How Much is a Lot? Historical Evidence on the Size of Fiscal Adjustments
37 Pages Posted: 4 Nov 2014
Date Written: September 2014
The sizeable fiscal consolidation required to stabilize the debt-to-GDP ratios in several countries in the aftermath of the global crisis raises a crucial question on its feasibility. To answer this question, we rely on historical evidence from a sample of 91 adjustment episodes of countries during 1945-2012 that needed and wanted to adjust in order to stabilize debt to GDP. We find that, in at least half the cases, countries improved their cyclically adjusted primary balances by close to 5 percent of GDP. We also observe that, while countries typically make substantial efforts to stabilize debt, once this objective is achieved, they tend to ease their primary balances and do not necessarily get back to their initial lower debt-to-GDP ratio. We find that consolidations tended to be larger when the initial deficit was high and adjustment efforts were sustained over time. Fiscal adjustments also tended to be larger when accompanied by an easing of monetary conditions and, to a lesser extent, by an improvement in credit conditions.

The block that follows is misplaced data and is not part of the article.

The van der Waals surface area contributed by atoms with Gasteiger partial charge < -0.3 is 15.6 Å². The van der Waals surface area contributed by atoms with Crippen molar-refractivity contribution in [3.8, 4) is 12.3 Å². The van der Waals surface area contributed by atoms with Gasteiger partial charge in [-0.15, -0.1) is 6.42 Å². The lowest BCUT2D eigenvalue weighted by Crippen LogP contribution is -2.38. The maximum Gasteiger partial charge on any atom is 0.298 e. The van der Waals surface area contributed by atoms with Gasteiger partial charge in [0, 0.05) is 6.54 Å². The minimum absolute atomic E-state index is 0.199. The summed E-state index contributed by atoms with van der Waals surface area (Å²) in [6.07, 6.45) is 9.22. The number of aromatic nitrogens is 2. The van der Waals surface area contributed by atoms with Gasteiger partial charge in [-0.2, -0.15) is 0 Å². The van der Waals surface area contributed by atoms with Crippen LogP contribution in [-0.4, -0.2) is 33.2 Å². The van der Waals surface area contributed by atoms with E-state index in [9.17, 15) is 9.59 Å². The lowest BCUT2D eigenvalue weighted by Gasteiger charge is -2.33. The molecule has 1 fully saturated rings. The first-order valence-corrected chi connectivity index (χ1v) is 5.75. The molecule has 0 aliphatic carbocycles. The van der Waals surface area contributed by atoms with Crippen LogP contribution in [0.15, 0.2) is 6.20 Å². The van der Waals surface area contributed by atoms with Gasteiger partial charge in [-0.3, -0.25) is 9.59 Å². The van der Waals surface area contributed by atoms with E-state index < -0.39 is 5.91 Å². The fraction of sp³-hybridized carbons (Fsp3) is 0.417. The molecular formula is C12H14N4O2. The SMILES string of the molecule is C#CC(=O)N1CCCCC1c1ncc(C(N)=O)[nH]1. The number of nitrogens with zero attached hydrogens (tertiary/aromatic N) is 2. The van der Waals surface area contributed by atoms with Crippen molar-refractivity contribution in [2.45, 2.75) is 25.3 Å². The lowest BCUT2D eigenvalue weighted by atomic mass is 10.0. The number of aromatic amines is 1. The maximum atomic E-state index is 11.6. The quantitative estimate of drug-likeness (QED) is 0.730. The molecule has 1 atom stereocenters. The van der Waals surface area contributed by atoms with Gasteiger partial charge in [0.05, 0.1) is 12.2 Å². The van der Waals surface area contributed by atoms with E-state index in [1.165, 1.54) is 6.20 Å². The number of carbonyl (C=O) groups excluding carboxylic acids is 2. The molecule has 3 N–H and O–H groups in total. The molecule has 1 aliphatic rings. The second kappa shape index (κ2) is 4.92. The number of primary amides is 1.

Keywords: Fiscal adjustment, Fiscal consolidation, Debt sustainability, Fiscal stabilization, Econometric models, Deficit, primary balance, size of adjustment, fiscal sustainability, fiscal adjustments, fiscal consolidations, fiscal policy, public debt, fiscal consolidation episodes, expenditure cuts, primary expenditure, fiscal tightening, fiscal contractions, fiscal surplus, primary balance ratio, fiscal adjustment episodes, spending cuts, fiscal variables, discretionary fiscal policy, fiscal need, fiscal impulse, fiscal indicators, public expenditure reform, fiscal positions, budgetary consolidation, budget balance, fiscal prudence, increase in consumption, tax changes, fiscal policy instruments, t
JEL Classification: H11, H63, H62
Suggested Citation: Suggested Citation